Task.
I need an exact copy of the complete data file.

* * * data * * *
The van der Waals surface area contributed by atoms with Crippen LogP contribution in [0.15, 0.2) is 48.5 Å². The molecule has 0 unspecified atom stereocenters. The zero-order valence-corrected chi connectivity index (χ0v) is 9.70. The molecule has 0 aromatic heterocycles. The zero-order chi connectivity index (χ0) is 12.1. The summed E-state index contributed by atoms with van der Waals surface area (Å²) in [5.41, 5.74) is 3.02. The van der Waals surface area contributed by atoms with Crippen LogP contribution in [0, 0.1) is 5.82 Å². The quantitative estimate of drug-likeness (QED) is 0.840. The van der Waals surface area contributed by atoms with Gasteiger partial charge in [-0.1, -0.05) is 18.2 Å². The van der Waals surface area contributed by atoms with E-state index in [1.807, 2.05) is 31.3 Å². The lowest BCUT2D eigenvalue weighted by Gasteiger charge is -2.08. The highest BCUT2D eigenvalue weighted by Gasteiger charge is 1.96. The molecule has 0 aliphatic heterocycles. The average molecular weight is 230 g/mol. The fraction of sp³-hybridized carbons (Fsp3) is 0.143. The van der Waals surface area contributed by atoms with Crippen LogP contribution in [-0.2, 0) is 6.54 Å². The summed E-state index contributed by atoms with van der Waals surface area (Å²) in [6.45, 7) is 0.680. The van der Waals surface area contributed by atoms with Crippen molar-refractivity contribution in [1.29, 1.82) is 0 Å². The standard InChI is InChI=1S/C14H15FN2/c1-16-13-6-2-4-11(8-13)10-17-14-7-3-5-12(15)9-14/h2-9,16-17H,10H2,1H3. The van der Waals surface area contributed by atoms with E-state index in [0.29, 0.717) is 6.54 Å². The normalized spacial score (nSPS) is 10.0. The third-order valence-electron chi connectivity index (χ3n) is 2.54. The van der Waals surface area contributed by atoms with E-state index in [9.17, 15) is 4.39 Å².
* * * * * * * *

The van der Waals surface area contributed by atoms with Crippen LogP contribution in [0.15, 0.2) is 48.5 Å². The molecule has 0 unspecified atom stereocenters. The zero-order valence-corrected chi connectivity index (χ0v) is 9.70. The molecule has 0 aromatic heterocycles. The zero-order chi connectivity index (χ0) is 12.1. The summed E-state index contributed by atoms with van der Waals surface area (Å²) in [5.41, 5.74) is 3.02. The van der Waals surface area contributed by atoms with Crippen LogP contribution in [0, 0.1) is 5.82 Å². The quantitative estimate of drug-likeness (QED) is 0.840. The van der Waals surface area contributed by atoms with Gasteiger partial charge in [-0.1, -0.05) is 18.2 Å². The van der Waals surface area contributed by atoms with E-state index in [1.807, 2.05) is 31.3 Å². The lowest BCUT2D eigenvalue weighted by Gasteiger charge is -2.08. The highest BCUT2D eigenvalue weighted by Gasteiger charge is 1.96. The molecule has 0 aliphatic heterocycles. The average molecular weight is 230 g/mol. The fraction of sp³-hybridized carbons (Fsp3) is 0.143. The van der Waals surface area contributed by atoms with Crippen LogP contribution in [-0.2, 0) is 6.54 Å². The summed E-state index contributed by atoms with van der Waals surface area (Å²) in [6.45, 7) is 0.680. The van der Waals surface area contributed by atoms with Crippen molar-refractivity contribution in [1.29, 1.82) is 0 Å². The standard InChI is InChI=1S/C14H15FN2/c1-16-13-6-2-4-11(8-13)10-17-14-7-3-5-12(15)9-14/h2-9,16-17H,10H2,1H3. The van der Waals surface area contributed by atoms with E-state index in [0.29, 0.717) is 6.54 Å². The normalized spacial score (nSPS) is 10.0. The third-order valence-electron chi connectivity index (χ3n) is 2.54. The van der Waals surface area contributed by atoms with E-state index in [9.17, 15) is 4.39 Å².